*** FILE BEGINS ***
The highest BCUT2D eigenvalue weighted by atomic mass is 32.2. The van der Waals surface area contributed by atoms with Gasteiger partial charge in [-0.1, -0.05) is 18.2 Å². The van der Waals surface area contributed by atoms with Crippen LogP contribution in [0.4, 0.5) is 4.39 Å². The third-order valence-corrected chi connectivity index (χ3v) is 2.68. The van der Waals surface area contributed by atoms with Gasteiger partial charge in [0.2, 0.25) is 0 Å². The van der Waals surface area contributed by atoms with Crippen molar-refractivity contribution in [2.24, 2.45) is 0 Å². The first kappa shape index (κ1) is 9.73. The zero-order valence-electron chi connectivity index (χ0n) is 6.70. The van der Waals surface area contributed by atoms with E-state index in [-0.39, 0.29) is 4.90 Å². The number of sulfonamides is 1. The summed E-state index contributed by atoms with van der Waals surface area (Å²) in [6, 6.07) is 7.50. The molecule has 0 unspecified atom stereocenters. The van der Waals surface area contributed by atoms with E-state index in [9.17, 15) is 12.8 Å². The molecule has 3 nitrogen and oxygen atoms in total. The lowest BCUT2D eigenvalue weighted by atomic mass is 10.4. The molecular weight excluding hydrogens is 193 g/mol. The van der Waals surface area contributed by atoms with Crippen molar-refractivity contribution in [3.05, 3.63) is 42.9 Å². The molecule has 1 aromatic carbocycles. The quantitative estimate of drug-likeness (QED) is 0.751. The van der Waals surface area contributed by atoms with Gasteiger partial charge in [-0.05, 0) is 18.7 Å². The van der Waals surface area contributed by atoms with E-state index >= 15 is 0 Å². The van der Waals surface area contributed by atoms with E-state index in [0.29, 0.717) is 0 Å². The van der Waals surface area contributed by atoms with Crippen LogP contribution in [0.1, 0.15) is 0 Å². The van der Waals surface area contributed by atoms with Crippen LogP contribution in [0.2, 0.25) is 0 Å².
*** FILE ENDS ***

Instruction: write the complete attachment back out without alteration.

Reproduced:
The highest BCUT2D eigenvalue weighted by atomic mass is 32.2. The van der Waals surface area contributed by atoms with Gasteiger partial charge in [-0.1, -0.05) is 18.2 Å². The van der Waals surface area contributed by atoms with Crippen LogP contribution in [0.4, 0.5) is 4.39 Å². The third-order valence-corrected chi connectivity index (χ3v) is 2.68. The van der Waals surface area contributed by atoms with Gasteiger partial charge in [0.2, 0.25) is 0 Å². The van der Waals surface area contributed by atoms with Crippen molar-refractivity contribution in [2.24, 2.45) is 0 Å². The first kappa shape index (κ1) is 9.73. The zero-order valence-electron chi connectivity index (χ0n) is 6.70. The van der Waals surface area contributed by atoms with E-state index in [-0.39, 0.29) is 4.90 Å². The number of sulfonamides is 1. The summed E-state index contributed by atoms with van der Waals surface area (Å²) in [6, 6.07) is 7.50. The molecule has 0 unspecified atom stereocenters. The van der Waals surface area contributed by atoms with E-state index in [9.17, 15) is 12.8 Å². The molecule has 3 nitrogen and oxygen atoms in total. The lowest BCUT2D eigenvalue weighted by atomic mass is 10.4. The molecular weight excluding hydrogens is 193 g/mol. The van der Waals surface area contributed by atoms with Crippen molar-refractivity contribution in [3.05, 3.63) is 42.9 Å². The molecule has 1 aromatic carbocycles. The quantitative estimate of drug-likeness (QED) is 0.751. The van der Waals surface area contributed by atoms with Gasteiger partial charge in [-0.05, 0) is 18.7 Å². The van der Waals surface area contributed by atoms with E-state index >= 15 is 0 Å². The van der Waals surface area contributed by atoms with E-state index in [0.29, 0.717) is 0 Å². The van der Waals surface area contributed by atoms with Crippen LogP contribution in [0.1, 0.15) is 0 Å². The van der Waals surface area contributed by atoms with Crippen LogP contribution in [0.2, 0.25) is 0 Å².